You should also consider seeding frequently asked questions and answers in the Q&A section of your GMB listing. This is a useful tool for communicating some of the most common questions you hear from potential clients.

Your Website

The next place mobile-local legal services consumers will “find you” is probably your website. I use “website” here rather liberally. It could be your firm’s site. It could be a practice-specific microsite. It could be a blog. Put another way, it’s any collection of web pages that you own and maintain. In other words, you are responsible for how fast they load and how usable they are on mobile devices.


How fast your pages load is of paramount importance. No one is waiting around for your slow pages to load. Further, think about what kind of impression that leaves with people looking for information about you. Hint: It’s not good.

For our purposes, we’ll say that your pages must fully load in less than three seconds. You should really aim for closer to around one second, but let’s start with three.

The next step is to test how fast your pages are loading. Here are a few of the most common tools:

  • Google Analytics: The Site Speed reports show how quickly users are able to see and interact with content.
  • Google’s PageSpeed Insights: Page-Speed Insights reports on the performance of a page on both mobile and desktop devices and provides suggestions on how that page may be improved.
  • Lighthouse: Lighthouse is an open-source, automated tool for improving the quality of web pages. You can run it against any web page, public or requiring authentication. It has audits for performance, accessibility, progressive web apps and more.
  • GTmetrix: GTmetrix uses Google PageSpeed and Yahoo YSlow, two of the major speed analysis tools, to grade your site’s performance and provide actionable recommendations to fix these issues.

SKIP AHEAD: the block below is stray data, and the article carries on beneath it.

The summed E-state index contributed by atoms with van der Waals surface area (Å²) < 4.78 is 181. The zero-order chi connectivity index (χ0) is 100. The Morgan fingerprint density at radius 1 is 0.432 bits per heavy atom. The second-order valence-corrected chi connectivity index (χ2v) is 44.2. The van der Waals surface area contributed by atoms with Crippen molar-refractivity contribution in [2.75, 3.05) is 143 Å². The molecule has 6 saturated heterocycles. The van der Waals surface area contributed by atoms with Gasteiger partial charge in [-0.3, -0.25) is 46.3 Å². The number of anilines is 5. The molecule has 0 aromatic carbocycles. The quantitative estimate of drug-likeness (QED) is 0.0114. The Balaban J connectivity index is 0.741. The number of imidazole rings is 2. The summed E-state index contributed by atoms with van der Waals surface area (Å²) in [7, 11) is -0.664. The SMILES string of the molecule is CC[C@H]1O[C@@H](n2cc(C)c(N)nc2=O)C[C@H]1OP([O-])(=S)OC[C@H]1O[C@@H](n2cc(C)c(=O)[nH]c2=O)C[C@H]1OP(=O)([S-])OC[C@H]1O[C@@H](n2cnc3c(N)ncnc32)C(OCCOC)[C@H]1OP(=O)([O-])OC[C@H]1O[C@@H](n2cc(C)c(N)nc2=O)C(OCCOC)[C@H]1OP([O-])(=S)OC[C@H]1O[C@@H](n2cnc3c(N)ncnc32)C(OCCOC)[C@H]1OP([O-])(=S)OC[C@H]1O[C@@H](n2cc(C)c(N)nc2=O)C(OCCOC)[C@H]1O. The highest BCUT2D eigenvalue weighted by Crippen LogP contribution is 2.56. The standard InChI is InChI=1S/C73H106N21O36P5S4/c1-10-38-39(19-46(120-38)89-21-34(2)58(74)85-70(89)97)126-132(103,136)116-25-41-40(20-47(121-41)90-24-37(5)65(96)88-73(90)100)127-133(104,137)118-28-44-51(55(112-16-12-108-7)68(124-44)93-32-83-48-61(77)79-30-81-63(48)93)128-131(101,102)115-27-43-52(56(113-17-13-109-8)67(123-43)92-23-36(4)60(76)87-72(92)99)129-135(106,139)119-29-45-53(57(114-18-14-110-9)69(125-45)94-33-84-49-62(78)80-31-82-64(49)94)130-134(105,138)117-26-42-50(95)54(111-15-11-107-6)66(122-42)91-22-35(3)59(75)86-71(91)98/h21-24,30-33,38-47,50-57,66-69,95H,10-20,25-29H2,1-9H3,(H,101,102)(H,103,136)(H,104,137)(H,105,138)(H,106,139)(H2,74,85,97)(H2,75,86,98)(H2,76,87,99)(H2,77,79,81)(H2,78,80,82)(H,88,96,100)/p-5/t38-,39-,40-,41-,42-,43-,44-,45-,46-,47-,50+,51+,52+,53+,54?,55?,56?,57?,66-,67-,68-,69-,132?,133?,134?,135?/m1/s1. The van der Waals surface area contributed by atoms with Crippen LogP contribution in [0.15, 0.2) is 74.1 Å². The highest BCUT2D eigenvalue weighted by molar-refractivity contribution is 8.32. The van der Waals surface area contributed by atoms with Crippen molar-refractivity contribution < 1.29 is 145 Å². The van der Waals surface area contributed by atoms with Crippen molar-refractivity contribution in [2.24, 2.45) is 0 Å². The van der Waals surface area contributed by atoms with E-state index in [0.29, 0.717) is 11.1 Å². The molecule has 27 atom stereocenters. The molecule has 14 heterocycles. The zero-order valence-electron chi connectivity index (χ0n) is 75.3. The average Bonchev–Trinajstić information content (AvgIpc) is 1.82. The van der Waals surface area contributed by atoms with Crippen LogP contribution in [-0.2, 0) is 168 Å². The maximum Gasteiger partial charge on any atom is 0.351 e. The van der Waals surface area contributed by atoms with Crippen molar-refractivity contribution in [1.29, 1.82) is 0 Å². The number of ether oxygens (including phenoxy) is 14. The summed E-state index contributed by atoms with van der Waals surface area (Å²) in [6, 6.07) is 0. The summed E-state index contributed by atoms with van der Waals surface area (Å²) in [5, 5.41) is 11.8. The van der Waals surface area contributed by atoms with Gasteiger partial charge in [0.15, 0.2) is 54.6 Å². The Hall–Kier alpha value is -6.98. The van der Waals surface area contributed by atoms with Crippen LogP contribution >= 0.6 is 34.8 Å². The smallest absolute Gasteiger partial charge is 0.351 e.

There are a bunch more, but these are the ones I tend to rely on most.

Some sites optimize content visibility at the expense of interactivity. This can create a frustrating user experience. The site appears to be ready, but when the user tries to interact with it, nothing happens.

In addition to delivering a better user experience, speed is also a factor in how Google ranks pages.


In this context, “responsiveness” refers to responsive web design, as coined by Ethan Marcotte. Design and development are based on the user’s behavior and environment, including screen size, platform and orientation. Put simply, your website “just works” regardless how and where users interact with it.

Mobile-local legal consumers tend to be action-oriented. They expect to be able to get what they need, immediately, wherever they are. They don’t have patience for having to swipe and pinch mobile device screens because a site doesn’t render properly. If layout, text, contact information, images and videos aren’t easily usable without pinching and swiping, you may need to explore a more responsive web design. Here are a few basic mobile site design best practices:

  • Don’t make mobile visitors pinch to zoom.
  • Make primary calls to action prominent and above the fold.
  • Keep menus concise.
  • Make home page navigation easy and obvious.

Your next clients will expect to find answers to their questions and information about your services on demand, from wherever they are, on their smartphones. Your ability to earn their business will depend on both impressing them and delivering a fast and seamless mobile-local online experience.

Gyi Tsakalakis

Gyi Tsakalakis helps lawyers put their best foot forward online because that’s where clients are looking. As a licensed (nonpracticing) lawyer himself, he is familiar with the unique considerations of ethically and effectively marketing a law practice online. In 2008, he founded AttorneySync with the vision of building the most trusted team in digital legal marketing. He currently serves on the ABA TECHSHOW Board (you should come). [email protected]